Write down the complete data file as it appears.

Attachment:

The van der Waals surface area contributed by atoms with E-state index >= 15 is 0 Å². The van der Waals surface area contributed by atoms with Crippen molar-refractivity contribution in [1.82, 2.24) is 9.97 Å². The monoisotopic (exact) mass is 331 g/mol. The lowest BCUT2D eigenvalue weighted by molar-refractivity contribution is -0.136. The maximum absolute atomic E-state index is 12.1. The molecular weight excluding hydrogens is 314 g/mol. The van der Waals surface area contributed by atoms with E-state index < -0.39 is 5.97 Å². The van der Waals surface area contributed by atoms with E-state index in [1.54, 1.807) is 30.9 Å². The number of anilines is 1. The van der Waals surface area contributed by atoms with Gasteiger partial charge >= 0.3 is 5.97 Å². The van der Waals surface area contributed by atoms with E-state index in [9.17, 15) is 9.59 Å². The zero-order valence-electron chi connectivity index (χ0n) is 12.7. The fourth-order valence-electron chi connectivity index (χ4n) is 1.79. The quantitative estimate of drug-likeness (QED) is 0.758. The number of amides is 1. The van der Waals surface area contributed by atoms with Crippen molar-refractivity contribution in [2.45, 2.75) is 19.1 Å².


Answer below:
The van der Waals surface area contributed by atoms with E-state index >= 15 is 0 Å². The van der Waals surface area contributed by atoms with Crippen molar-refractivity contribution in [1.82, 2.24) is 9.97 Å². The monoisotopic (exact) mass is 331 g/mol. The lowest BCUT2D eigenvalue weighted by molar-refractivity contribution is -0.136. The maximum absolute atomic E-state index is 12.1. The molecular weight excluding hydrogens is 314 g/mol. The van der Waals surface area contributed by atoms with E-state index < -0.39 is 5.97 Å². The van der Waals surface area contributed by atoms with E-state index in [1.54, 1.807) is 30.9 Å². The number of anilines is 1. The van der Waals surface area contributed by atoms with Gasteiger partial charge >= 0.3 is 5.97 Å². The van der Waals surface area contributed by atoms with E-state index in [9.17, 15) is 9.59 Å². The zero-order valence-electron chi connectivity index (χ0n) is 12.7. The fourth-order valence-electron chi connectivity index (χ4n) is 1.79. The quantitative estimate of drug-likeness (QED) is 0.758. The number of amides is 1. The van der Waals surface area contributed by atoms with Crippen molar-refractivity contribution in [2.45, 2.75) is 19.1 Å².